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incontinence has arrived

tuffydawn

Registered User
Mar 30, 2015
123
oh now wets the bed every night or wees on the floor frequently have to change his clothes during the day he is wearing pads now but they don't keep him completely dry such a sad sign that things are getting worse
 

LadyA

Registered User
Oct 19, 2009
13,563
Ireland
Signs of the advancing illness are always hard to see, aren't they? And of course, on a practical level, incontinence brings with it a lot more work.
 

PalSal

Registered User
Dec 4, 2011
834
Pratteln Switzerland
I have always told my kids that is the line in the sand for me. But I am not sure it will be in the end. But I am lucky so far it has not been an issue. Grateful for that and for today that it is not a decision today.
 

marionq

Registered User
Apr 24, 2013
6,072
Scotland
I have always told my kids that is the line in the sand for me. But I am not sure it will be in the end. But I am lucky so far it has not been an issue. Grateful for that and for today that it is not a decision today.
Yes I thought that was my red line too but I have been trying to adapt and adjust to increasing accidents. Pads, kylie sheets, underpants with waterproof fronts, carpet protectors, electric carpet shampooer, lifting for the toilet at 1 am and 6 am. We can keep going a bit longer I think. It does tell you though that the illness is worsening and that control is going.
 

Philbo

Registered User
Feb 28, 2017
805
Kent
Incontinence in someone with dementia (as apposed to those "oops" moments) is certainly a bit of a game changer for us carers?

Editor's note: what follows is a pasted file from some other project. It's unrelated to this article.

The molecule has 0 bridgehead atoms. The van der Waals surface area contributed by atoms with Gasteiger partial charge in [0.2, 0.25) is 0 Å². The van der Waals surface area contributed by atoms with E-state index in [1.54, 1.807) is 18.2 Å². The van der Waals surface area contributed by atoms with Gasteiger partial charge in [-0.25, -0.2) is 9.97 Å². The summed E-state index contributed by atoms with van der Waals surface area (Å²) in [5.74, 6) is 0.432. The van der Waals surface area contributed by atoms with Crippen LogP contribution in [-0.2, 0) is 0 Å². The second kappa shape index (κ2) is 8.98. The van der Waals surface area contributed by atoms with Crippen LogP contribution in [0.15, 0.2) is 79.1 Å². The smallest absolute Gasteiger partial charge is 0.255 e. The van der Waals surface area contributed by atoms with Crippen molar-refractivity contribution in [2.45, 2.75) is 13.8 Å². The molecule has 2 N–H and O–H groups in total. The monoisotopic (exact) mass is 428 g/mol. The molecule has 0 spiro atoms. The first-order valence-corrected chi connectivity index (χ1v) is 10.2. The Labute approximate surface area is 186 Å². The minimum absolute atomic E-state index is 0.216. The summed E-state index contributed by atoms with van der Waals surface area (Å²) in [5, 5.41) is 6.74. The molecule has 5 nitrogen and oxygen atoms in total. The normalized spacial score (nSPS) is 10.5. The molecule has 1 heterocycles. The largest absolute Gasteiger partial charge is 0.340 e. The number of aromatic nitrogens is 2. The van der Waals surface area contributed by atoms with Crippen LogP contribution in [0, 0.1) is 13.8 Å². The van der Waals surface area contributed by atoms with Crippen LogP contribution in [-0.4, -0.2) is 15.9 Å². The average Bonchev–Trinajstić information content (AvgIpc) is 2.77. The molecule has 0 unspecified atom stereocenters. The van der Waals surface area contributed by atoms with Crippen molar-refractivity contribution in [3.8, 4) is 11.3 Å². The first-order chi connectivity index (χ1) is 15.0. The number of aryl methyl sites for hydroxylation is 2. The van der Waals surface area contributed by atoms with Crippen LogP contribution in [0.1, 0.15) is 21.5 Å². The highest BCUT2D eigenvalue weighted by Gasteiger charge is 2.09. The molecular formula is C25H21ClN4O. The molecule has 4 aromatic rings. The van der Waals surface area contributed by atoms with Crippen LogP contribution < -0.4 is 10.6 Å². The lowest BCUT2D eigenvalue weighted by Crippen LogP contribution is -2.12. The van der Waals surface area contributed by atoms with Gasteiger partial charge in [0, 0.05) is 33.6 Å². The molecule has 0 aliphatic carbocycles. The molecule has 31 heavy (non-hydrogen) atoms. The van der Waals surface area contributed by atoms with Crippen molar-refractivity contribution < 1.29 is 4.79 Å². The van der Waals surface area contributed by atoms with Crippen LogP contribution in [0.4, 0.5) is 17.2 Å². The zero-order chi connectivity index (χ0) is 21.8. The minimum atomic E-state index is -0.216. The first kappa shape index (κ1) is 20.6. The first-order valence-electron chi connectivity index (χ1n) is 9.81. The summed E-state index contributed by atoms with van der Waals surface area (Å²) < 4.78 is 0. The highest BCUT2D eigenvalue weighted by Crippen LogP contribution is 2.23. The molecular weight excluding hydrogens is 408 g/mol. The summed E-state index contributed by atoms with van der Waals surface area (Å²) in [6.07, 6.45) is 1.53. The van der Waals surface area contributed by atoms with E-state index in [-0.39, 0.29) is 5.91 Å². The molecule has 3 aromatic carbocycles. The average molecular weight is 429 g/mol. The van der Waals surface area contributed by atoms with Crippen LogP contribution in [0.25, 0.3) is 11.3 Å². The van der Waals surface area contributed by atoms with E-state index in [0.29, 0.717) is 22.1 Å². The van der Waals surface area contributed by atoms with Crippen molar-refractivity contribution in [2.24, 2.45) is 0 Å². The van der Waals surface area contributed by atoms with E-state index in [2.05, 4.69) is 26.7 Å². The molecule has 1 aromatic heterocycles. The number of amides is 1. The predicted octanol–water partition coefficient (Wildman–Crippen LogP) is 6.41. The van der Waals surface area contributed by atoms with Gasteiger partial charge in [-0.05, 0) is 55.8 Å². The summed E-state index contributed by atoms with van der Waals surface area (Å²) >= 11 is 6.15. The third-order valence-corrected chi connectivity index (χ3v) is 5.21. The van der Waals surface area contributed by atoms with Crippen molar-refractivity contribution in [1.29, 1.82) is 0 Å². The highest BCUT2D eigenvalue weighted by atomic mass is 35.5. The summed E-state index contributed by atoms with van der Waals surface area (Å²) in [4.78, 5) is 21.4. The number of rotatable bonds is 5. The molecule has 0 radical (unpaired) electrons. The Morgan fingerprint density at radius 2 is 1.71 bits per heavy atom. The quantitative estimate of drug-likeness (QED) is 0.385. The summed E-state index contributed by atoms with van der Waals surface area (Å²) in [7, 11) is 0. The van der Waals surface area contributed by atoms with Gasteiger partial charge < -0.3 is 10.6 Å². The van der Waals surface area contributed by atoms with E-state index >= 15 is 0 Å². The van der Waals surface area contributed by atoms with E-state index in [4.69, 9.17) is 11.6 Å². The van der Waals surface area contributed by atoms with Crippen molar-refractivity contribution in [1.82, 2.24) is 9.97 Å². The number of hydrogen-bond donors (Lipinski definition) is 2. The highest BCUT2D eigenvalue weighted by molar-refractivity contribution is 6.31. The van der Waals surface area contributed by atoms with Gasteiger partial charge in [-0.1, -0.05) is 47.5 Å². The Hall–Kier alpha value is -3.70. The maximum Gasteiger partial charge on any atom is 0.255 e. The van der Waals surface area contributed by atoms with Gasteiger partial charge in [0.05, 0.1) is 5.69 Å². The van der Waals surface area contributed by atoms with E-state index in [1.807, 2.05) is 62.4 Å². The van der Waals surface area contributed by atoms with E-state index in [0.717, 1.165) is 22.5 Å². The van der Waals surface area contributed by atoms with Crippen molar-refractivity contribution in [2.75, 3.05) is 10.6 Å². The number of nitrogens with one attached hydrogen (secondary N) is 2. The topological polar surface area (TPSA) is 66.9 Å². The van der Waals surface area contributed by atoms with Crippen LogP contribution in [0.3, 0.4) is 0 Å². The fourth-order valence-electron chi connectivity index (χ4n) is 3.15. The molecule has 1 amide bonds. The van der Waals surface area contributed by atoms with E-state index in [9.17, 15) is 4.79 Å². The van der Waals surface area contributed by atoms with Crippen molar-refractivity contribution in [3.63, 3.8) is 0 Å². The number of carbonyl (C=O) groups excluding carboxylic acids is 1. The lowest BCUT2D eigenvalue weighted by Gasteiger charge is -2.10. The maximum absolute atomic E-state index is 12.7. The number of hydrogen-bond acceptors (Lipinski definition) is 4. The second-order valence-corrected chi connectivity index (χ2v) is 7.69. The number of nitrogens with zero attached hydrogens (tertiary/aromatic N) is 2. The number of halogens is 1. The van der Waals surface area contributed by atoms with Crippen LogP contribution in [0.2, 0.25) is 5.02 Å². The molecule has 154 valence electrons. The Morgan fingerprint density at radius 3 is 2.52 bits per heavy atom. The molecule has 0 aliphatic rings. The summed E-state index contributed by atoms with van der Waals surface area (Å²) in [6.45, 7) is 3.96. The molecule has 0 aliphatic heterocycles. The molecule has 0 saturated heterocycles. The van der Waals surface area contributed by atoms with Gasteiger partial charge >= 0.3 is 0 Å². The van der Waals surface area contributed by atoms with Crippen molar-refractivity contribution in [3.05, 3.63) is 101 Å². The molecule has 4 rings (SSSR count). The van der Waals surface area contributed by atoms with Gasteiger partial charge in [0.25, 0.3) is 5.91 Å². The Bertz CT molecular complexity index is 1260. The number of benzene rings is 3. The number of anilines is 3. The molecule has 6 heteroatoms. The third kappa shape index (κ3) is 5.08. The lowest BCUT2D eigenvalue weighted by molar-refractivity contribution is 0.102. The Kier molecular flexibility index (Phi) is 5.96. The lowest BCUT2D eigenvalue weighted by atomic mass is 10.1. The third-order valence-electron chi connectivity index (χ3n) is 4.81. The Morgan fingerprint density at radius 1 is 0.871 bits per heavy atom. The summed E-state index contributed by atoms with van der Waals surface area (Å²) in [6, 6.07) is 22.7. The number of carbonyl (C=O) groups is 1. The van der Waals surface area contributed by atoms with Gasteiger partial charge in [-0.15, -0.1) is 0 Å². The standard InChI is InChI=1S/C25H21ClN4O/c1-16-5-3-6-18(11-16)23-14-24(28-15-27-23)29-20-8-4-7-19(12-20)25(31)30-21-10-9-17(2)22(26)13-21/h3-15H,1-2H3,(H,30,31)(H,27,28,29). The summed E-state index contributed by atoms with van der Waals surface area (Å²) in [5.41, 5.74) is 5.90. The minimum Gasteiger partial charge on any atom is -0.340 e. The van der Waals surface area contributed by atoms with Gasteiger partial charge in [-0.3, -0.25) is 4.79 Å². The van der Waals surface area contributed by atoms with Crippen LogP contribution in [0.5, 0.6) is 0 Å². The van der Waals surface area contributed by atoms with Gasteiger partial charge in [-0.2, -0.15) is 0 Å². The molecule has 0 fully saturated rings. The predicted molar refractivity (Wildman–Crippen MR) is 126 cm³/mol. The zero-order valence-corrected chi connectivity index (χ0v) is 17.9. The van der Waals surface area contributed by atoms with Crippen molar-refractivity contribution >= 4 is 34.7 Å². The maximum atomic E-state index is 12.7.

I remember being totally overwhelmed when my wife started having problems and went through a whole range of suggested solutions (liners, pads etc). I ended up using Tena Super pull-ups (other makes are available:)) which she took to wearing okay. They seem to contain things most of the time, with only occasional leakage, thankfully usually at night.

After a few weeks of having to launder the bed sheets, mattress protectors etc, I followed the recommendations from others on TP and bought a couple of washable "kylie" type protectors (the 86cm x 89cm approx type, rather than a whole sheet), which she seems fine to lay on. This way, I only have to wash her PJ's and protector, which is a whole load easier.

I was fortunate that after having purchased the pull-ups for around 9 months, I managed to get our NHS incontinence service to provide these for free (enough for 4 a day, in out area).

Again, following advice, I started trying what some call "preemptive toileting", where I take my wife to the loo at regular intervals. It's not fool proof, as she doesn't always "go" (others will relate to the amount of time spent hanging around waiting), but I do think it has helped her retain some sense of control. It has also reduced the number of pants she needs, meaning I have built up a bit of a stock, which is my safety net for when she does get through more.

A lot obviously depends on the person being cooperative with wearing the various products, so it's a case of trial and error.

Good luck@tuffydawn